Structures formed by three-dimensional fabrication techniques can be used to replace portions of the ureters or urethra, or, they may be employed as artificial urinary bladders. The structures may be used for tissue engineering and/or organ replacement, in vivo or ex vivo. FIG. 14 shows structure 16, an artificial bladder, including main body portion 120, inlet 125 for connecting to the ureters, and outlet 130 for connecting to the urethra. Structure 16 includes wall 140 defining cavity portion 122 of the main body portion (i.e., a first cavity portion), cavity portion 127 of the inlet (i.e., a second cavity portion), and cavity portion 132 of the outlet (i.e., a third cavity portion). Cavity portions 122, 127, and 132 may have inner diameters ranging from about 0.01-5 mm, or 0.01-2 mm. In some instances, one cavity portion may have an inner diameter that is different from the inner diameter of another cavity portion of the structure. For example, the ratio between inner diameters of second cavity portion 127 and first cavity portion 122 may be greater than 1:1, greater than 2:1, greater than 5:1, greater than 10:1, greater than 20:1, greater than 50:1, or greater than 100:1.

Wall 140 may have a thickness ranging from 0.01-5 mm, or 0.01-2 mm, depending on the volume of liquid in the artificial bladder, and may be formed in a flexible material to allow expansion and contraction of the bladder. In some cases, wall 140 is lined with cells and/or tissues before implanting the structure into a patient. For instance, structure 16 may serve as a template for different layers of tissues that form the bladder, i.e., the mucosa, submucosa, and muscularis layers. The mucosa includes the transitional epithelium layer, which can serve as a selective barrier between the organ an environment exterior to the organ. Underneath the epithelium layer can include the basement membrane, a single layer of cells separating the epithelial layer from the submucous layer (lamina propria). The submucous layer includes connective tissue that is interlaced with the muscular coat. The submucous layer can contain blood vessels, nerves, and in some regions, glands; in some embodiments, structure 16 can include such micro-architectures. Muscle cells defining the muscular layer may be positioned underneath the submucous layer.

A variety of materials can be used to fabricate structures of the present invention. Materials used to form structures for tissue engineering and/or organ replacement may be biocompatible, and can include synthetic or natural polymers, inorganic materials, or composites of inorganic materials with polymers. In the description herein concerning the use of appropriate materials to fabricate structures, those of ordinary skill in the art can select materials, techniques, etc. based upon general knowledge of the art and available reference materials concerning certain techniques for fabrication, in combination with the description herein.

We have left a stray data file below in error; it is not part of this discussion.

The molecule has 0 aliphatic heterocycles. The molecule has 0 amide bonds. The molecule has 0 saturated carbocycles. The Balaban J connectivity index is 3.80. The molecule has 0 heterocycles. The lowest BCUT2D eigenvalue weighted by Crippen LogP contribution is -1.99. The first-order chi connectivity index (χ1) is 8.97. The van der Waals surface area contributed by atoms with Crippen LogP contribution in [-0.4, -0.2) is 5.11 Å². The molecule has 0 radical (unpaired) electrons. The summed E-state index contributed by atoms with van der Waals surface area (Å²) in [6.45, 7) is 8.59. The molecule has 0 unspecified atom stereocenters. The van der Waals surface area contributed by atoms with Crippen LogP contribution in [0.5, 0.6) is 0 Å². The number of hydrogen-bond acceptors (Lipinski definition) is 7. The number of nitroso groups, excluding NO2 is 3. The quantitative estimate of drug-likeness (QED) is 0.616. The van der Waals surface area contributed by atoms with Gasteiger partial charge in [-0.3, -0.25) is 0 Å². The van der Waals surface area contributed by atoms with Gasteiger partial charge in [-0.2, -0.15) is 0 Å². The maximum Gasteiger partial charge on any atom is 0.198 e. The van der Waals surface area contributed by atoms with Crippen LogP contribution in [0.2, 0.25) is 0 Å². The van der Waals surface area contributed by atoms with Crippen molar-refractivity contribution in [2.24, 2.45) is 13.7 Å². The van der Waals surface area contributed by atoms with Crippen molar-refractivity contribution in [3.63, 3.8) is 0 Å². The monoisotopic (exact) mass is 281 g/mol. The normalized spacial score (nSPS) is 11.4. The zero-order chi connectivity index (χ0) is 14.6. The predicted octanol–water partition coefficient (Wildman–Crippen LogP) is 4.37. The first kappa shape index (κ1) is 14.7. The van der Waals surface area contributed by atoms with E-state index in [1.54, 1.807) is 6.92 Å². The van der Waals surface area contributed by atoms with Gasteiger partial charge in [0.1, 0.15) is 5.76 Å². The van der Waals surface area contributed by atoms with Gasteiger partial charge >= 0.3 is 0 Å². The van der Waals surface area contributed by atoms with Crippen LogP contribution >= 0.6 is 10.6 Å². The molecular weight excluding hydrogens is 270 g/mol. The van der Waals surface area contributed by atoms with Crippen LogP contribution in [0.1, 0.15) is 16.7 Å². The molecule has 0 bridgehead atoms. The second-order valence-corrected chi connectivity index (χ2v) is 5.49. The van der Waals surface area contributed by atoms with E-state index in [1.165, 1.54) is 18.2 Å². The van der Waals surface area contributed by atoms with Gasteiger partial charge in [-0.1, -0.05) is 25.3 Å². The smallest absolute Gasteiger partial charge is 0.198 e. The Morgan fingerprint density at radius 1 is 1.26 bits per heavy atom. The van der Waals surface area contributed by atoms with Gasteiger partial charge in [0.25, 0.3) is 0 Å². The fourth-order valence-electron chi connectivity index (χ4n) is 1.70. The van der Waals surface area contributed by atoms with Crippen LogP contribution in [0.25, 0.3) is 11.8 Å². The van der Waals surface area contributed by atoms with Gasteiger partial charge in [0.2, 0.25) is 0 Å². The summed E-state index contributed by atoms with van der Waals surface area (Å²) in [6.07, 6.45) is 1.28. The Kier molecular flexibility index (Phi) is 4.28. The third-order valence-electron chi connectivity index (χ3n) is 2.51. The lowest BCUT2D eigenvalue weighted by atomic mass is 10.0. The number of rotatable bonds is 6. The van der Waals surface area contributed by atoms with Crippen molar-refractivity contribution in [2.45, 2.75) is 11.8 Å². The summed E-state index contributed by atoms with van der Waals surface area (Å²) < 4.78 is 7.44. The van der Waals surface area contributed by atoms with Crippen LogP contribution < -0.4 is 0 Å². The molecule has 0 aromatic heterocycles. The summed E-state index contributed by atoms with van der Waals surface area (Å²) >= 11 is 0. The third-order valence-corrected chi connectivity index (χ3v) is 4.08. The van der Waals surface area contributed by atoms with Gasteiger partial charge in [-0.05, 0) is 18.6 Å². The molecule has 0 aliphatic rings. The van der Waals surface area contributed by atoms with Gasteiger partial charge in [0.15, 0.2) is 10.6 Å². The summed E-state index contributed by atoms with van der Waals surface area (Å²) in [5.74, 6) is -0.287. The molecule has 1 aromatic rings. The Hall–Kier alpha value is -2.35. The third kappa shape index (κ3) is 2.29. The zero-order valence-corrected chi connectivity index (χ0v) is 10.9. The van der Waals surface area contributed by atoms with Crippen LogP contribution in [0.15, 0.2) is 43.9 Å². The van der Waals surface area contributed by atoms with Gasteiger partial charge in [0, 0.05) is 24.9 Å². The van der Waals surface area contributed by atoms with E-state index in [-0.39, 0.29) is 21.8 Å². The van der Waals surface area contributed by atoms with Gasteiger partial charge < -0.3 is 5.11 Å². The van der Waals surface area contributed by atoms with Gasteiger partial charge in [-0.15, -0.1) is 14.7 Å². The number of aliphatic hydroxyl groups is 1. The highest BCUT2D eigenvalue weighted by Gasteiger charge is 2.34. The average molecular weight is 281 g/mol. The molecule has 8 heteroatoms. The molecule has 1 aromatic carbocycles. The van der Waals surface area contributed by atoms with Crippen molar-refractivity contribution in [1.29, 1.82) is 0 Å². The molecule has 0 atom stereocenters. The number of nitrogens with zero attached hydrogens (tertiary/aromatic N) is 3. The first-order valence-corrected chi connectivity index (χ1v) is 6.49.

In some embodiments, structures are formed in photocurable polymers. For instance, photocurable polymers may include ultra-violet or visible-light curable polymers. Particular materials include acrylic systems, and polyethylene oxide precursors terminated with photo-crosslinking end groups. In some cases, acrylate-based photo-polymers can include components such as a sensitizer dye, an amine photo-initiator, and a multifunctional acrylate monomer. For example, pentaerythritol triacrylate (PETIA,) can form the backbone of the polymer network, N-methyldiethanolamine (MDEA) can be used as a photo-initiator, and Eosin Y (2-, 4-, 5-, 7-tetrabromofluorescein disodium salt) can be used as a sensitizer dye. This system is particularly sensitive in the spectral region from 450 to 550 nm, and can be used, for instance, in two-photon lithography involving a 1028 nm laser. In another example, an organic-inorganic hybrid such as ORMOCER® (Micro Resist Technology) can be used to fabricate artificial structures for tissue engineering and/or organ replacement. This material can show high transparency in the visible and near infrared ranges, can contain a highly crosslinkable organic network, can incorporate inorganic components that may lead to high optical quality and high mechanical and thermal stability, and can be biocompatible for certain types of cells and/or cellular components. In yet another example, acrylate and epoxy polymers such as ethoxylated trimethylolpropane triacrylate ester and alkoxylated trifunctional acrylate ester can be used to form structures.

In certain embodiments, photopolymerizable materials that are also biocompatible and water-soluble can be used to form structures for tissue engineering and/or organ replacement. A non-limiting example includes polyethylene glycol tetraacrylate, which can be photopolymerized with an argon laser under biologically compatible conditions, i.e., using an initiator such as triethanolamine, N-vinylpyrrolidone, and eosin Y. Similar photopolymerizable units having a poly(ethylene glycol) central block, extended with hydrolyzable oligomers such as oligo(d,l-lactic acid) or oligo(glycolic acid), and terminated with acrylate groups, may be used.